Fall 2022 - ONC 502 G100

Concepts in Oncology (3)

Class Number: 6145

Delivery Method: In Person


  • Course Times + Location:

    Location: TBA

  • Prerequisites:

    Enrollment in a participating graduate program. No specific courses are prerequisites.



This course covers the biology and epidemiology of cancer and theories behind prevention, diagnosis and treatment of different types of cancer. A major goal of the course is to integrate knowledge and research on the biology of cancer with all disciplines in oncology. This course can only be taken once, either during an MSc or during a PhD.


Course times: Mondays and Wednesdays 1600-1730
Location: In person at BC Cancer Research Centre (TBA)
                (Virtual option depending on the pandemic situation)

The objective of this course is to have students learn to integrate knowledge and research activities in the biology of cancer with various disciplines in oncology. There is an emphasis on clinical translation and many of the lectures are delivered by clinicians and pathologists with specialist knowledge of different facets of oncology. At the end of the course students should be able to answer questions such as: How do current cancer treatments work and why do they often fail? How do you determine if a population has an increased incidence of a specific cancer due to genetic versus environmental versus lifestyle influences? How does genetic instability contribute to cancer initiation and progression? What are the advantages/difficulties of using gene therapy approaches to treat cancer? What drives the evolution of a cancer cell clone? How do cancer/host interactions limit or promote tumor expansion? What are the ethical issues involved in gathering genetic information for cancer control?

Course Structure: 1.5 hours per session, 2 sessions per week  

Lecture format: The course is divided into sections based on the topics to be covered. Each section consists of two to five classes (1.5 hours per class) and is taught by experts in the field. Approximately 22 cancer experts at BC Cancer are involved in the course. The course director arranges the schedule of experts, attends all lectures, manages the course and assignments and grading.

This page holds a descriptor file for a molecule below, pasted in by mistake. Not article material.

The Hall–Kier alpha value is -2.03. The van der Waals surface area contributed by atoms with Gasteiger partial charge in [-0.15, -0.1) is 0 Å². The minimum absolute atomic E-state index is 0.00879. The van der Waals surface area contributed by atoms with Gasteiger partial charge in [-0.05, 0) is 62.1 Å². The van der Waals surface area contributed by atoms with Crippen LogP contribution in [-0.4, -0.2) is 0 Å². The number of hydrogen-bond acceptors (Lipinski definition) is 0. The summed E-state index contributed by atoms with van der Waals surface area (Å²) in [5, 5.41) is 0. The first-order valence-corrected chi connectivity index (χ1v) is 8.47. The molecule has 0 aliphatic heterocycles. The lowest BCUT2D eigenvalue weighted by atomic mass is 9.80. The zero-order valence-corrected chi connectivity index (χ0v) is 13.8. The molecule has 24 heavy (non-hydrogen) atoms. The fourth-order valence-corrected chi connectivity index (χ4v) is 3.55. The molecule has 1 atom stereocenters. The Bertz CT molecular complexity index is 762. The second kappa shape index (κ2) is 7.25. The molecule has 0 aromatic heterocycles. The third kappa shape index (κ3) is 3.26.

Course Content:                                 

Translational Cancer Genomics
Global Cancer Control
Pathologic Classificiation and molecular correlation
DNA damage and repair
Radiation oncology and the solid tumour microenvironment
Cancer Chemotherapy
Cancer Stem Cells
The immune response to cancer
Molecularly-targeted cancer therapies

Topics may also focus on specific cancer types including the following: brain cancer, hereditary cancers, gastro-intestinal malignancies, sarcomas, lung cancer, leukemias, ovarian cancer, pediatric cancer, breast cancer, lymphomas, and prostate cancer.

NOTE: This course can only be taken once, either during an MSc or during a PhD program.


  • Midterm: short written report and oral presentation 40%
  • Final exam: Take home exam (1 week) consisting of a mixture of questions requiring short and long answers 60%


The criteria for the assessment of essays will be the level of students' understanding of the problems discussed in the lectures. The essays and final examination are marked by appropriate instructors. The overall grading is calculated by the course director.



  • Access to high-speed internet
  • Computer (with webcam)


To be assigned by instructor.

Instructor also provide handouts.

Graduate Studies Notes:

Important dates and deadlines for graduate students are found here: http://www.sfu.ca/dean-gradstudies/current/important_dates/guidelines.html. The deadline to drop a course with a 100% refund is the end of week 2. The deadline to drop with no notation on your transcript is the end of week 3.

Registrar Notes:


SFU’s Academic Integrity website http://www.sfu.ca/students/academicintegrity.html is filled with information on what is meant by academic dishonesty, where you can find resources to help with your studies and the consequences of cheating. Check out the site for more information and videos that help explain the issues in plain English.

Each student is responsible for his or her conduct as it affects the university community. Academic dishonesty, in whatever form, is ultimately destructive of the values of the university. Furthermore, it is unfair and discouraging to the majority of students who pursue their studies honestly. Scholarly integrity is required of all members of the university. http://www.sfu.ca/policies/gazette/student/s10-01.html